This post follows up on a conversation I had with Griffin a while back about the height of the Giant Slide at the Minnesota State Fair.
Our house in St Paul sits on top of an odd hill; higher than others around it. Historical reasons for this are murky but it makes the place easy for guests to find. One of my least favorite tasks in all of my domestic life is mowing the hill.
For a while now, the precise height of this hill has been the subject of family speculation. One recent lazy summer afternoon, Griffin (8 years old), Tabitha (6 years old) and I found ourselves hanging out on the hill with not much to do.
Me: How tall do you two think the hill is?
Tabitha (6 years old): Five feet.
Griffin (8 years old): I don’t know.
Me: How about this: Which do you think is taller; me or the hill?
T: The hill.
Me: Wait. I’m six feet tall. How can the hill be 5 feet tall AND taller than me?
G: You’re six feet, one inch.
Me: Right. Even so…
T: Oh. I don’t know how tall the hill is, but I think it’s taller than you.
T: Lie down.
Me: Yeah, but just because it’s longer than me doesn’t mean it’s taller than me.
Tabitha seems puzzled by this distinction. Griffin is standing on the sidewalk at my feet.
Me: Look at Griffy’s eyes. Is he looking up or down at my eyes right now?
T: I can’t really tell.
I stand up, right next to Griffy, who cranes his neck back to look me in the eye.
I lie back down on the hill.
Me: So how come there’s a difference?
T: You’re lying down now, so that’s not really how tall you are.
Me: So how can we decide whether I am taller, or the hill is?
Nothing much occurs for the next minute or so. We are distracted by butterflies, the edible nature of clover flowers and other wonders of Minnesota’s too-short summers.
Me: Hey! Let’s try this. Tabitha, you go to the top of the hill.
She does, and she stands there, looking down on me with a self-satisfied smile on her face.
Me: OK. So you plus the hill are taller than I am. What about just the hill?
T: I don’t know.
Me: Lie down.
She does, although it takes a few tries to achieve the desired position by which she can look at me from roughly the level of the top of the hill.
Me: Are you looking up or down at me?
T: I can’t tell.
Griffin takes his turn at the top of the hill. He, too, is unsure.
Me: So how can we be sure?
T: You know, Daddy, I don’t really need to know this.
Me: You’re right. You don’t. Nor do I, really. But I have always been curious how tall the hill is. Aren’t you?
G: We could measure a step, then use the number of steps to figure out how tall it is.
I obtain a tape measure.
We determine that each step is 7 inches tall. We notice that the bottom step is shorter than the rest and measure it at 5 inches. Griffin laboriously counts the steps, finding that there are eight of them, plus the smaller one.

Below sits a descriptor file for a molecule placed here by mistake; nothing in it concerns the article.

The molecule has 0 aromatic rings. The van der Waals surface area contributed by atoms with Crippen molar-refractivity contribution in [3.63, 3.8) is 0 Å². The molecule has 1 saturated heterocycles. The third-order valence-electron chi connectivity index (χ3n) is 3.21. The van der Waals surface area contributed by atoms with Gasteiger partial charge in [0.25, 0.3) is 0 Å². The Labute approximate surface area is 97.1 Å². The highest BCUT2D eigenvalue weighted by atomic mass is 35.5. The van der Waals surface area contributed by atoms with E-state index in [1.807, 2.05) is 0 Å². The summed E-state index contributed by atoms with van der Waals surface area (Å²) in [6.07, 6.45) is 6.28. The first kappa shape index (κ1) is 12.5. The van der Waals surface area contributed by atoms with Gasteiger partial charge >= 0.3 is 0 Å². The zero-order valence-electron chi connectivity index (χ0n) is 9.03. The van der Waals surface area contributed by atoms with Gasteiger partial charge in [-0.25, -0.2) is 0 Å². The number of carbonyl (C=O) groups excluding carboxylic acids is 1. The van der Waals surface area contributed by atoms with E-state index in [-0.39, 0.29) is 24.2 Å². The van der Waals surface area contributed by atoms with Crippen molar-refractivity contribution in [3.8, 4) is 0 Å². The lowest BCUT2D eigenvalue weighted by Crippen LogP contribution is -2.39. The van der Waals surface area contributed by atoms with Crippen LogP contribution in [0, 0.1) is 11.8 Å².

G: So what is that altogether?
Me: What? You can do this.
G: Do you know whether you are taller than the hill?
Me: Actually, yes I do, even though I don’t know exactly how tall the hill is.
G: If I figure it out, will tell me whether I’m right?
G: [Far too quickly for me to be convinced he has run any computations at all] OK. The hill is taller.
Me: How do you know?
G: Hey! You said you would tell me!
Me: That’s part of doing the math!
A long, thoughtful pause ensues.
G: Eight eights is 64, plus 5 is 69. So you are taller.
Me: But you need eight sevens, which is 56.
G: Oh. Right. Plus 5.
G: Tell me.
Me: Seriously? You can do 56 plus 5.
Me: Yes, and I’m 73 inches tall.
Tabitha, despite her protestations about not needing to know, has been paying attention all along.
T: You’re taller than the hill?
Me: Yes. See? I told you it was interesting.
G: You knew you were taller?
Me: Yes. But I didn’t realize it was by a foot. I thought it would be only by a few inches.
G: How did you know?
Me: Because I look down—only slightly—but I look down at the top of the hill.
So What Do We Learn?
Tabitha was using a wrong idea that often shows up in children much, much older. She was thinking that wherever my head was in space corresponded to my height. Older children will display this when they say that the length of the diagonal of a 1-inch by 1-inch square is 1 inch (it is not; the diagonal is quite a bit longer than the sides of the square; about 1.4 inches.)
Because my head was not at the top of the hill while I was lying on it, she took this to mean that the hill was taller than me. No amount of reasoning with her—and probably no amount of picture drawing—would help. She needed to see it. That Griffy could nearly look me in the eye when I was lying on the hill, but had to look WAY WAY up when I was standing was convincing to her.
This was a way of making an abstract comparison concrete and meaningful for her.
Griffin, by contrast, needed to be pushed to think about strategies for measuring. And this required time on task. I did my best to keep stringing each of them along in the conversation. I had the luxury of a lazy summer afternoon. I promise you that I don’t turn every empty space in our lives into a math conversation. But I make sure I do turn some of them that way.
Thinking about stuff in this context is much different from doing math homework. Homework has time pressures; homework requires neat handwriting and complete sentence explanations lots of times. Lazy summer afternoons have no such requirements. They offer possibilities not constraints.
Starting the Conversation
Talk about measuring stuff. Wonder about it. Don’t do it for your kids. Talk about how it could get done. Compare things (bigger, smaller, taller, shorter) before measuring. Think of ways to make your children feel those comparisons.
And make sure you measure something with your kids where you do not know the result. Help them see that measurement answers interesting questions that are otherwise unknowable.